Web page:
Anaphylaxis - Paediatric

Key Points:

Anaphylaxis is a severe allergic response manifest by typical skin features and involvement of one or more of the:

  • Respiratory system
  • Cardiovascular system
  • Gastrointestinal system
  • OR
  • Any acute onset episode of bronchospasm or hypotension or upper airway obstruction where anaphylaxis is considered a possibility. Serum tryptase levels in consultation with a paediatric allergy specialist can be helpful when the diagnosis of anaphylaxis is uncertain


Signs and symptoms of anaphylaxis for each system includes:

  • Skin features (absent in approximately 20%): Urticaria, erythema, flushing or angioedema
  • Respiratory (More common than cardiovascular symptoms in children): Itchy mouth or throat, tongue or throat swelling, rhinitis,cough, wheeze
  • Cardiovascular: Tachycardia, pallor, light-headedness, lethargy, pallor, hypotension (late sign)
  • Gastrointestinal (Severe and persistent symptoms): Vomiting, abdominal pain, diarrhoea

It is important to identify the risk factors for fatal anaphylaxis from a thorough history and plan to reduce these risks in consultation with the family:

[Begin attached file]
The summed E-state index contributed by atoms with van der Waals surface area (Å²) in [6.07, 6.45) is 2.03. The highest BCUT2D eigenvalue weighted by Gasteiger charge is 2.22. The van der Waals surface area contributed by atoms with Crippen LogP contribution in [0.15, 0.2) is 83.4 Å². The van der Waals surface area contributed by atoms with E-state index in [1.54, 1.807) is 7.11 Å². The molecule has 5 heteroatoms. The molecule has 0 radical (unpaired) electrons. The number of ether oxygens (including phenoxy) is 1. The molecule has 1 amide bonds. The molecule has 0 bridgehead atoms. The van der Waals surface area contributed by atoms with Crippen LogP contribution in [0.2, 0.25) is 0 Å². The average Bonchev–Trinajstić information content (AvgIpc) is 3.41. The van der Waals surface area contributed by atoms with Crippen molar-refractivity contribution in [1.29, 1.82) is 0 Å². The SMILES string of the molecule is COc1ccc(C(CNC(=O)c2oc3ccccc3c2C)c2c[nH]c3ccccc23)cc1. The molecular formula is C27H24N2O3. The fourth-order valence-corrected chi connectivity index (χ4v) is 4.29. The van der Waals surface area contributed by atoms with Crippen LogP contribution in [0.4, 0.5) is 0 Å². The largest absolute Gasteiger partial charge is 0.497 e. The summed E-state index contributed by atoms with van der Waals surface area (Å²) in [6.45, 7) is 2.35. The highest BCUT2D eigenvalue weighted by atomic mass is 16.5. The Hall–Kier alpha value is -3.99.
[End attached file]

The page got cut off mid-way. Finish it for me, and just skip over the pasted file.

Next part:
• Not lying child supine
  • Delay to administration of adrenaline
  • Poorly controlled asthma
  • Adolescence
  • Allergy to nut or shellfish


  • Assess ABC
  • High flow oxygen
  • IM Adrenaline (flow diagram for dose)
  • REPEAT IM Adrenaline @ 3-5 mins if required
  • Nebulised Adrenaline if airway obstruction
  • Treat ↓ BP with 20ml/kg fluid bolus
  • Consider Salbutamol nebs if wheeze
  • Antihistamines given for itch (not "collapse")
  • Early anaesthetic involvement if airway obstruction
  • Early ENT involvement if possibility surgical airway required

Management approach

Adrenaline dosing
Age (yrs) Wt Vol. Adrenaline
1 : 1000
<1 5-10 0.05 - 0.1 mL
1-2 10 0.1 mL 10-20 kg (1-5yrs) = 0.15 mg (green label) device
2-3 15 0.15 mL
4-6 20 0.2 mL
7-10 30 0.3 mL >20kg (>5y) = 0.3mg (yellow label) device
10-12 40 0.4 mL
>12 & adult >50 0.5 mL

Discharge criteria:

  • Patients should be observed for 6 hours following administration of adrenaline. The child must be symptom free at the time of discharge
  • Fill in the allergy clinic referral form
  • Prescribe 2 epipens (junior <30kg, or epipen >30kg)
  • Contact allergy CNS during working hours for education. Afterhours – educate using epipen trainer found in CNF office
  • Give anaphylaxis action plan


The child should be admitted overnight if:

  • Two or more adrenaline injections were required
  • Lives a significant distance from medical services
  • Poorly controlled asthma
  • Ongoing symptoms

Content by Dr Íomhar O' Sullivan. Last review Dr IOS/Dr Rory O'Brien 11/04/23.